The maximum temperature and heating time are such as to avoid substantial growth and agglomeration of carbides, as well as sulfides. For this purpose, heating under sintering conditions wherein substantial melting and fusion occurs must be avoided. In this manner, a compacted article having the desired fine, uniformly dispersed carbides is produced.
Example I AISI M-ZS l mesh powder in an amount of 2.25 pounds was placed in a mild steel cylindrical container having a 2.5-inch inside diameter and a three-inch length. The container had a fiat top and bottom closure and was, of course, gas tight. The container with the powder therein was placed in a furnace and heated for one hour to a temperature of approximately 2200 F. While at elevated temperature, the container and material were extruded in a single operation to achieve a compact with 100 percent density. Specimens were obtained from the extruded material and tested for oxygen content and carbon content. The carbon content was 0.89 percent and the oxygen content was 443 ppm.
Example II A container of A181 M-2S powder was prepared as described in Example I, except that carbon was added to the particle charge by coating the particles with lampblack in an amount of 0.10 percent by weight. After heat treating and extruding as described in Example I, specimens were taken and tested for oxygen and carbon contents. The carbon content of the specimens was 0.98 percent and the oxygen content was 299 p.p.m.
Example III A charge of AISI M2S powder was placed in a container as described in the above two examples, except that the container was adapted for connection through a stem to a vacuum pump. The container while at ambient temperature was evacuated to a pressure of about to microns. The container was then placed in the furnace at a temperature of approximately 2200 F. and pumping was contined for about five minutes to insure complete moisture removal from the interior of the container. Pumping was then stopped. The temperature of the container increased to about 2200 F. and the pressure therein increased from about 10 to 15 microns to about 48 mm., at which point the pressure leveled off and ceased to increase. At this time, pumping was begun and continued for about four hours and 30 minutes at which time the outgassing rate leveled off at about 354 microns per minute, The pressure within the container at this time was 25 microns. The container and material were compacted by extrusion as described above while at a temperature of 2200 F., and samples were taken from the extrusion for carbon and oxygen determinations. The carbon content was 0.87 percent and the oxygen content was 29 p.p.m.
Example IV An additional operation was performed which was identical to that of Example III above, except that 0.15 percent carbon was added to the particle charge by coati e particles with lampblack. In addition, the following differences prevailed during the operation over those described in Example III. During the heating to elevated temperature, the pressure buildup leveled oil at 79 mm. This was probably caused by the additional moisture introduced by the lampblack and also because of the additional reaction with oxygen caused by the additional carbon present as lampblack. In addition, during the pumping stage, the outgassin-g rate leveled oif when the pressure within the container reached about 20 microns; the outgassing rate leveled off at 300 microns per minute, As in Example III, specimens were taken from the finally extruded material and analyzed for carbon and oxygen. The carbon content was 1.03 percent and the oxygen content was 40 ppm.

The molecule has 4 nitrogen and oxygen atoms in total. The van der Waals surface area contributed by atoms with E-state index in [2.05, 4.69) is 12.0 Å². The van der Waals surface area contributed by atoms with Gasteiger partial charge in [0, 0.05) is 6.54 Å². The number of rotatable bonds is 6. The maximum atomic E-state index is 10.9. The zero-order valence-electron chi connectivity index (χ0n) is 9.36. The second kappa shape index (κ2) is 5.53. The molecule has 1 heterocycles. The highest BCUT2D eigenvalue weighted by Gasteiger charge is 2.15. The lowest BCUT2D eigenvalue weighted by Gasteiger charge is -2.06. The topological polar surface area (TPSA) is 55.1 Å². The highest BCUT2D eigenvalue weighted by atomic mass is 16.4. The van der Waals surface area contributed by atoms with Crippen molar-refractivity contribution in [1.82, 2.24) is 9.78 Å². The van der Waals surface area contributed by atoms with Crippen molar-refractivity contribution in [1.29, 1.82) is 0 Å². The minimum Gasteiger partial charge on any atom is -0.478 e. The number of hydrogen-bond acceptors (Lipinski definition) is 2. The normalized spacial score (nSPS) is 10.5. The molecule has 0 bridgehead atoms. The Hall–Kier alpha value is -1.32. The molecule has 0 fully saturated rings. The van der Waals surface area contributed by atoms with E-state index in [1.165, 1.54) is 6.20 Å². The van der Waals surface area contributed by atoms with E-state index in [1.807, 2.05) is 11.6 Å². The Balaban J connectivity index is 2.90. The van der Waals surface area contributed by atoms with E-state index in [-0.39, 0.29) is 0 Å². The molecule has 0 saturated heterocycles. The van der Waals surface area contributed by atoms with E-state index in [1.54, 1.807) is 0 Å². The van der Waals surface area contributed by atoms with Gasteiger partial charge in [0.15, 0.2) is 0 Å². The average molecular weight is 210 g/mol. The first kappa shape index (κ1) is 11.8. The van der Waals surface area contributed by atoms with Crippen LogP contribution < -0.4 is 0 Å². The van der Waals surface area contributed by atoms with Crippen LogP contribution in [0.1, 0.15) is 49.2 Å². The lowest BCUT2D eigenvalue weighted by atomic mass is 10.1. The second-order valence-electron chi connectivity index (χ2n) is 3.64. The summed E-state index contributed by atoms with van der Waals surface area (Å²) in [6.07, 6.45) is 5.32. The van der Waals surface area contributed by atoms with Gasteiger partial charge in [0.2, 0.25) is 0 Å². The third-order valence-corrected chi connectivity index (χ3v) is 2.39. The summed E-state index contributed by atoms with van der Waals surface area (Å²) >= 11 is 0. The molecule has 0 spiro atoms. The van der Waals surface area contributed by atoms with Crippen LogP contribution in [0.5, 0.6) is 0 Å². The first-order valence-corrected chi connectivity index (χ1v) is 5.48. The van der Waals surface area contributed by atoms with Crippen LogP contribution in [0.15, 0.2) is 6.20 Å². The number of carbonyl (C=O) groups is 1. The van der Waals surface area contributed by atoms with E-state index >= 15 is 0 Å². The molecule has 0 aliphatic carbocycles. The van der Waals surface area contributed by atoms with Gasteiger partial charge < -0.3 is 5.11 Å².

Example V Iron powder of mesh in an amount of 49.5 grams was mixed with 0.5 gram of lampblack and placed in a container as described with respect to the above examples. The container at ambient temperature was evacuated to a pressure level of about 15 to 20 microns. Evacnation of the container was continued While the same was heated at 300 F. for 20 minutes. As described above, this insured the complete removal of moisture from the container interior. Evacuation of the container was continued while the same was placed in a furnace at 2100 P. where it was heated for one hour. During the first 10 minutes of heating, the pressure within the container increased to about 300 to 400 microns and during the remaining 50 minutes of heating and pumping was reduced to 55 microns, at which time the outgassing rate leveled off. It is to be emphasized that pumping continued uninterr-upted during the entire heating cycle. The container was then removed from the furnace and compacted by pressing with a 200-ton press. The compact, while still within the container, was heated to about 2000 F. for about one hour for the purpose of attempting to distribute any carbon present within the material. Polished cross sectional specimens of material were obtained and examined. The examination of a polished specimen showed substantial quantities of free graphite and iron oxides which indicated that there was substantially no reaction between the carbon and the oxides during heating. The samples were then reheated at 2000 F. for about one hour and then re-examined; after this heat treatment there was no visible difference in the structure. The presence of the graphite particles, rather than iron carbides, conclusively shows that there was no substantial carbon reaction during heating. The specimens were again heated to about 1700 F. for about three to four minutes, water quenched, and R hardness determinations were made. The random hardness throughout the test specimens ranged from 12 to 24 R The same specimens were heated for about one hour at 2000 F. and thereafter tested for hardness. All hardness determinations were below zero R The above lack of hardening in the quenched condition is a further indication of the absence of carbon reaction during the simultaneous heating and evacuating of the container.